A bit on Annihilation Classic and Batman & Robin vol. 3: Batman & Robin Must DIE!

Batman & Robin Vol. 3: Batman & Robin Must Die!
Collecting Batman & Robin #'s 13-16, Batman: The Return one-shot
by Grant Morrison, Frazer Irving, David Finch, Cameron Stewart and Chris Burnham
DC Comics, $24.99

Ladies and gentlemen (but mostly ladies), I present to you the first thing you demanded when Dick Grayson was made Batman:
Shirtless Dick Grayson Batman. Two more key moments: in some strange form of karmic retribution, Damian whacks up the Joker with a crowbar, and Bruce Wayne rejoins Dick and Damian to take down the Black Mask and his 99 Fiends.

This third volume, while packed with as many wild ideas as the first, is not as strong due to the art. It's a bit static for the script, and removes the reader from the story. It's not that it's bad, it's that it's telling a slightly different story from the script, and that out-of-sync-ness (?) hurts the reading experience.

Anyways, important things happen to Batman (Bruce Wayne) here, particularly his return from the dead, the defeat of his father's impostor and his inauguration of Batman, Inc. I would've liked the art to have made it important to me.

Annihilation Classic
Collecting Bug #1, Tales to Astonish #13, Nova #1, Quasar #1, Rocket Raccoon #1-4, Marvel Spotlight #6, Logan's Run #6 and Marvel Premiere #1
Marvel Comics, $24.99

Annihilation Classic was published in 2009, and I do believe it was meant to capitalize on interest after the mega-epic Annihilation and its sequel, Annihilation Conquest, which revived many of Marvel's outer-space characters. These included aliens such as bug, Rocket Raccoon and Groot to humans-given-powers such as Nova, Quasar and Star-Lord. I'm gonna tell you right now that the humans weren't interesting. I don't really need to read another white-boy-gets-powers-and-saves-the-world-gets-the-girl story, so I found it a bit dull to read the origins of Nova, Quasar and the like.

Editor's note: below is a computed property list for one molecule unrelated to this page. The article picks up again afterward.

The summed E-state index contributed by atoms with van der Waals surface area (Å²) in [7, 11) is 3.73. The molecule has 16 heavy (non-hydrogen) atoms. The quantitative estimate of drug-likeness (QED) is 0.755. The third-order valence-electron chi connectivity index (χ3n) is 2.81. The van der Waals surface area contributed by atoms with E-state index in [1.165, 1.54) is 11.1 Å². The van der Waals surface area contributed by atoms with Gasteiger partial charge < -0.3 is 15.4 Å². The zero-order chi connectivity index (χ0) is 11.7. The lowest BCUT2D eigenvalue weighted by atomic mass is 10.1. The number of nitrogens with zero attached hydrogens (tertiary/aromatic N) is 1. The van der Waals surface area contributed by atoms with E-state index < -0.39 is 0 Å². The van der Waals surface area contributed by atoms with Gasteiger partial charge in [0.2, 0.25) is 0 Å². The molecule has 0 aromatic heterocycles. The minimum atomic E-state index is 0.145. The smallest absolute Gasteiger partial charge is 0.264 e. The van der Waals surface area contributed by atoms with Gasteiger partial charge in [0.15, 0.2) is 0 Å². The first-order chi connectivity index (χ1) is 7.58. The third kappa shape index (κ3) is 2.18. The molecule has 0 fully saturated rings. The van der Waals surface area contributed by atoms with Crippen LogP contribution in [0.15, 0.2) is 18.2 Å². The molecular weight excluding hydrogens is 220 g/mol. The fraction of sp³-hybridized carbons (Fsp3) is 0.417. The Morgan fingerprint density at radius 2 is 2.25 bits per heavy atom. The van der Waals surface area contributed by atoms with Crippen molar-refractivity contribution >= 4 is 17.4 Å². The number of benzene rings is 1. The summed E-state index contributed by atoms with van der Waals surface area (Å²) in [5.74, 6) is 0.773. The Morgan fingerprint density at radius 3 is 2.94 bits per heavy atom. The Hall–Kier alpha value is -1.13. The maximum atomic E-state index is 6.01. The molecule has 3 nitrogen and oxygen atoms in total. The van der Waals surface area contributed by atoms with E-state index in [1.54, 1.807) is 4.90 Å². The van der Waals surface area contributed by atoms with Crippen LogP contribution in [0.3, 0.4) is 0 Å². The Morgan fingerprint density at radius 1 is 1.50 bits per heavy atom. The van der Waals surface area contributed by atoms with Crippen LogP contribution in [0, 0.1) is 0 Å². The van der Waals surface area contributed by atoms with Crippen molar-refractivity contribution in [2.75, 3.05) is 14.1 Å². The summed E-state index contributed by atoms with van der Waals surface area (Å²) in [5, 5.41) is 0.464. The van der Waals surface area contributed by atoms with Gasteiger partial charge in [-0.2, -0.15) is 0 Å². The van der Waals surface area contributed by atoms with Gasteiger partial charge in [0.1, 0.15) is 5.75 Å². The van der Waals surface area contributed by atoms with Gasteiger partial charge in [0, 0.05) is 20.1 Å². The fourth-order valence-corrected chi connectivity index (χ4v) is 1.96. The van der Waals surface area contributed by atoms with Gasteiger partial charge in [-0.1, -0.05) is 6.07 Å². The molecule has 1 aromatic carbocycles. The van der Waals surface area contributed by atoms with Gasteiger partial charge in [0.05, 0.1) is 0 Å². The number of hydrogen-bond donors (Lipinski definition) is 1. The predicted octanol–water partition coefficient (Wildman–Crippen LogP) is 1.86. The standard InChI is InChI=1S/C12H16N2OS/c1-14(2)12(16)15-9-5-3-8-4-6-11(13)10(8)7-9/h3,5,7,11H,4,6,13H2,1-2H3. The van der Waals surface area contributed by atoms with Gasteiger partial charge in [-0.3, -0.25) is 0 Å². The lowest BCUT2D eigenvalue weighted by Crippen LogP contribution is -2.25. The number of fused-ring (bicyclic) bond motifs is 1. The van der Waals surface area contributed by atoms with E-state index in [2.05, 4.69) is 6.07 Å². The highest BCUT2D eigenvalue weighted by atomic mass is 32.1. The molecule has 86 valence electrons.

Let's talk about the non-humans. Groot, the living tree from Planet X, had his origin in Tales to Astonish #13, which was from Stan Lee and Steve Ditko. It's pretty overwritten with a telegraphed conclusion, so the story's well past its expiration date. I was impressed with the first story, Bug #1, from Todd Dezago and Derec Aucoin, which tells not the origin of Bug, but an adventure of his through space and time. In a struggle against Annihilus over the Cosmic Rod, they find themselves transported to the different origins of classic Marvel heroes such as Spider-Man, the Hulk and even Dr. Stephen Strange.

The issue includes a bonus puzzles section, which is a wry and tasteful comment on Marvel Comics. I found Bug #1 to be an exceptional story, but my favorite was the Rocket Raccoon miniseries from Bill Mantlo, Keith Giffen and Mike Mignola.

These guys create a world, and suck you right into it. Rocket Raccoon is a Ranger of the Keystone Quadrant on a planet called Halfworld. The planet is inhabited by mental patients called "Loonies," and the animals are designated to entertain the Loonies, along with two toy companies called Spacewheel Industries and Mayhem Mekaniks. When the CEO of Spacewheel (Lord Dyvyne, a viper) starts a war for toy dominance against the CEO of Mayhem Mekaniks (Judson Jakes, a mole), it's up to Ranger Rocket and his band of adventurers to save the Loonies and Halfworld!

It's an adventure that reminded me of Star Wars (the good ones). There's color and life in every page, and I love the flair they put into the sound effects.

I wouldn't mind reading a second Rocket miniseries from the same creators of the first, or maybe a collection of Bug. While I found one half of Annihilation Classic boring and uninspired, I found the other half fresh and exciting. Take that how you will.

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